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What is Work-Life Balance?


Definition of Work-Life Strategy

Work-life balance is rooted in our need to strike a healthy balance between our desires to participate fully in the labour market while giving the best of ourselves to our loved ones, in essence, between our job and personal responsibilities. The concept of the quality of work-life can be viewed as “the degree to which members of a work organization are able to satisfy important personal needs through their experiences in the organization” (Suttle 1977, p. 4).

The notion of work-life acknowledges the fact that all employees (inclusive of managers) have to balance between their work and own personal lives, regardless whether they have family responsibilities. Aside from family responsibilities, an employee may require some personal time for other matters such as socializing and studies. Hence, a fundamental problem facing growing numbers of individuals is how to balance their growing work and non-work demands.

What is Work-Life Strategy Important?

The new age workforce comprises mostly of knowledge workers, who are techno-savvy, aware of market realities, are materially focused and have a higher propensity to switch jobs (Edris 2004). In Singapore and in many parts of the world, the increasing emphasis on knowledge-based competitiveness in the current turbulent environment also accelerated the importance of human capital (Wan, Kok & Ong 2002). Under a knowledge-based economy, the attraction and retention of a mobile and educated workforce is fast becoming a challenge to many employers.

In addition, Singapore’s changing demographics such as the rise in dual income families (Aryee 1993) and other social and economic trends such as an increase in female workforce participation rate (Yun 2004), an ageing population (Lim 2003) (i.e. which lead to an ageing workforce) and falling birth rates (Yuen 1995) are the main impetus behind this drive for the Government to encourage companies in Singapore to introduce work-life programmes within their workplace.

Work-life strategy in Singapore is still in its nascent stage despite the fact that the Government has been actively promoting it over the past few years. One of the main factors behind this drive lies with the fact that as Singapore develop into a knowledge-based economy, the notion that people are the organization’s primary asset will be further entrenched. Under a knowledge-based economy, the attraction and retention of a mobile and educated workforce is fast becoming a challenge to many employers. In short, the focus on a competitive, fast-paced global economy has forced profound changes in how we define work and the workforce.

Singapore’s changing demographics such as the rise in dual income families and other social and economic trends such as an increase in female workforce participation rate, longer working hours, an ageing population (i.e. which lead to an ageing workforce) and falling birth rates are the main impetus behind this drive for the Government to encourage companies in Singapore to introduce work-life programmes within their workplace.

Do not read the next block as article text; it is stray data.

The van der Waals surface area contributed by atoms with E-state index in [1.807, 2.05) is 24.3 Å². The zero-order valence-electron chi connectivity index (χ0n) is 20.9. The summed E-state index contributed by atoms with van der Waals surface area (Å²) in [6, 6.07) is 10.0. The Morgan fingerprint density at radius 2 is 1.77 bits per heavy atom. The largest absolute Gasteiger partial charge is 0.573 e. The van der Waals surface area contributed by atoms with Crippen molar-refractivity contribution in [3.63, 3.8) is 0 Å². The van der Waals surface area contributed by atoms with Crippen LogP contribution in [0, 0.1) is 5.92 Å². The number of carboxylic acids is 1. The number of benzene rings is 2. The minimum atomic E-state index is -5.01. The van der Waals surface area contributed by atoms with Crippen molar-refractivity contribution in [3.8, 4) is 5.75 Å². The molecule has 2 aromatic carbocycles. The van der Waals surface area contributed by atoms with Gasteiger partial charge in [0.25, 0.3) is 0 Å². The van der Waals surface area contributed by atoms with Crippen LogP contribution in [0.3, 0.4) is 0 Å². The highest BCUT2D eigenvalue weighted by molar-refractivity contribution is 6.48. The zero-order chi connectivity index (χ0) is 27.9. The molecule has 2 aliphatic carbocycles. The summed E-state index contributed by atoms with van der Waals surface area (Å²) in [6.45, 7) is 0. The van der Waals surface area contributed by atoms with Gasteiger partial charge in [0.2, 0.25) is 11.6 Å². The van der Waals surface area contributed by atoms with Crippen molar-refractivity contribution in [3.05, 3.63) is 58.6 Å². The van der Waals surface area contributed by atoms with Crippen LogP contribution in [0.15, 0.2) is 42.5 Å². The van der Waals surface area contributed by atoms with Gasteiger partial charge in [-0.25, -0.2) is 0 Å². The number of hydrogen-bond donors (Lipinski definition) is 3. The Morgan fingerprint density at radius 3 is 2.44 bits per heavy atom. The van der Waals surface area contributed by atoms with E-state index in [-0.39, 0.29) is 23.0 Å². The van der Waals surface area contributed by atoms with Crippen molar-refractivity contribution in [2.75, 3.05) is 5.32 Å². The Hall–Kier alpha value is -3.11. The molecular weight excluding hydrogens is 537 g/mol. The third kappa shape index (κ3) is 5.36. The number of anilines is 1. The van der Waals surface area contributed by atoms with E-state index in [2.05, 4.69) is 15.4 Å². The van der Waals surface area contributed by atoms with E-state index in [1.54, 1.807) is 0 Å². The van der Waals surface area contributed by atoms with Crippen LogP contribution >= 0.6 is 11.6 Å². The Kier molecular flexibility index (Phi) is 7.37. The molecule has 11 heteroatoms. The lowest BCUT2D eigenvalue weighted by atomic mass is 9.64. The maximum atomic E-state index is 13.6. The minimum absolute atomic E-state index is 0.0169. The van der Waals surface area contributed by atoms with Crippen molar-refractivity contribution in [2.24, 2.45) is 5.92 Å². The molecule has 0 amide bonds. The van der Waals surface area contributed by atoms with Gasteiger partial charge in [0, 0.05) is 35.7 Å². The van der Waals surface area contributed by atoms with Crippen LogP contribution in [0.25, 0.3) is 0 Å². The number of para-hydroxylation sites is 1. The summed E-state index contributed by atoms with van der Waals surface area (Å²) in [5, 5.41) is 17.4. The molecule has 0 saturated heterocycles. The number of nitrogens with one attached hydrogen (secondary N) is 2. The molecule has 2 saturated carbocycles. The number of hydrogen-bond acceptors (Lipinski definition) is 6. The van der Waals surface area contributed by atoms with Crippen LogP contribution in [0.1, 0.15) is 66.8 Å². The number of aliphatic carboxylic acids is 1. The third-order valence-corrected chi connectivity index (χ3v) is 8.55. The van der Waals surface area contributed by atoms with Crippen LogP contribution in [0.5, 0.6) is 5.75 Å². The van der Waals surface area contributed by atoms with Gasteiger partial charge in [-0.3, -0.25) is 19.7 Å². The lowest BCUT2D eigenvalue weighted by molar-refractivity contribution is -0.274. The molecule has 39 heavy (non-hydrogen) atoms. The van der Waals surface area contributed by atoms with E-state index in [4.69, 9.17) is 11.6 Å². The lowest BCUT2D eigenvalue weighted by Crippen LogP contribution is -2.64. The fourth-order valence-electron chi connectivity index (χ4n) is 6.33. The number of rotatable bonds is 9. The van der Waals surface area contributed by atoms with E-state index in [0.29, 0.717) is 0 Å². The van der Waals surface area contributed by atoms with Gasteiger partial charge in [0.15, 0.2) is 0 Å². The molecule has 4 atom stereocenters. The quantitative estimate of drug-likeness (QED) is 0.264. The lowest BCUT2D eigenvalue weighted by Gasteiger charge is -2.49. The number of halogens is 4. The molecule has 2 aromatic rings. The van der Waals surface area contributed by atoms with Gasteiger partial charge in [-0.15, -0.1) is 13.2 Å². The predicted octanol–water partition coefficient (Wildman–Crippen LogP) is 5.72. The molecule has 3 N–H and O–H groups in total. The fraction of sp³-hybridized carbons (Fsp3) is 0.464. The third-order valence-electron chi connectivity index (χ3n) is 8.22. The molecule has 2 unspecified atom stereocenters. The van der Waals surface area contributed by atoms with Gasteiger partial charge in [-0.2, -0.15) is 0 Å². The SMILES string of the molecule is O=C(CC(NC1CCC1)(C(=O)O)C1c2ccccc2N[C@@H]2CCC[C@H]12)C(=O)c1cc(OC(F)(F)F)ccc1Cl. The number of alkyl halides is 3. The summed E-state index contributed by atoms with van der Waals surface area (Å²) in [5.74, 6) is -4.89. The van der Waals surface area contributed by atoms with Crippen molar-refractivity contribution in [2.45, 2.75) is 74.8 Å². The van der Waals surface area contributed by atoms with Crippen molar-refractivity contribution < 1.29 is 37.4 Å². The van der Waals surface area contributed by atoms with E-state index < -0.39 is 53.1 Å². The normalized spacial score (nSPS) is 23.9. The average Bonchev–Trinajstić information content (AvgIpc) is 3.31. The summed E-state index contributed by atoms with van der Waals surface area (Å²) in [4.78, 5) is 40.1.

Types of Work-Life Programmes, Policies and Practices

Work-life programmes are initiatives adopted by organizations to help employees manage their work and personal life (Lobel 1999). Such programmes encompass a variety of practices that aid workers in balancing the demands of work and personal life (Lobel & Kossek 1996). Many of these practices are aimed in particular at helping workers to deal with family obligations (Konrad & Mangel 2000). In general, work-life programmes, policies and practices can be differentiated into the following categories:

Employee Support Schemes
  • Time-Saving Services/Facilities
  • Social Activities for Singles
  • On-Site Childcare Centre
  • Medical/Insurance Coverage for Family
  • Health and Wellness Programmes
  • Gift for Marriage/Birth
  • Financial Assistance Schemes
  • Family Relocation/Orientation
  • Family Life Ambassador/Education
  • Family/Lactation Room
  • Family Information and Referral Services
  • Elder Care Arrangements/Subsidies
  • Counselling Services
  • Child Care Arrangements/Subsidies
  • Activities Including Family Members
Family Friendly Infrastructure
  • Regular Review of Work-Life Plan
  • Planning for Staff Work-Life Balance
  • Staff Feedback on Work-Life
  • Supervisors Trained on Work-Life
  • Designated Work-Life Officer/Team
  • Work-Life Balance as Core Value
  • Family Friendly Culture
  • Equitable Human Resource Management Practices and Policies
Flexible Work Arrangements
  • Telecommuting
  • Permanent Part-Time
  • Job Sharing
  • Flexible Start/End Time
  • Compressed Work Week

Leave Benefits

  • Study/Exam Leave
  • Renewal Leave/Sabbatical
  • Paternity Leave
  • Marriage Leave
  • Family Care Leave
  • Emergency Leave/Time-Off
  • Bereavement Leave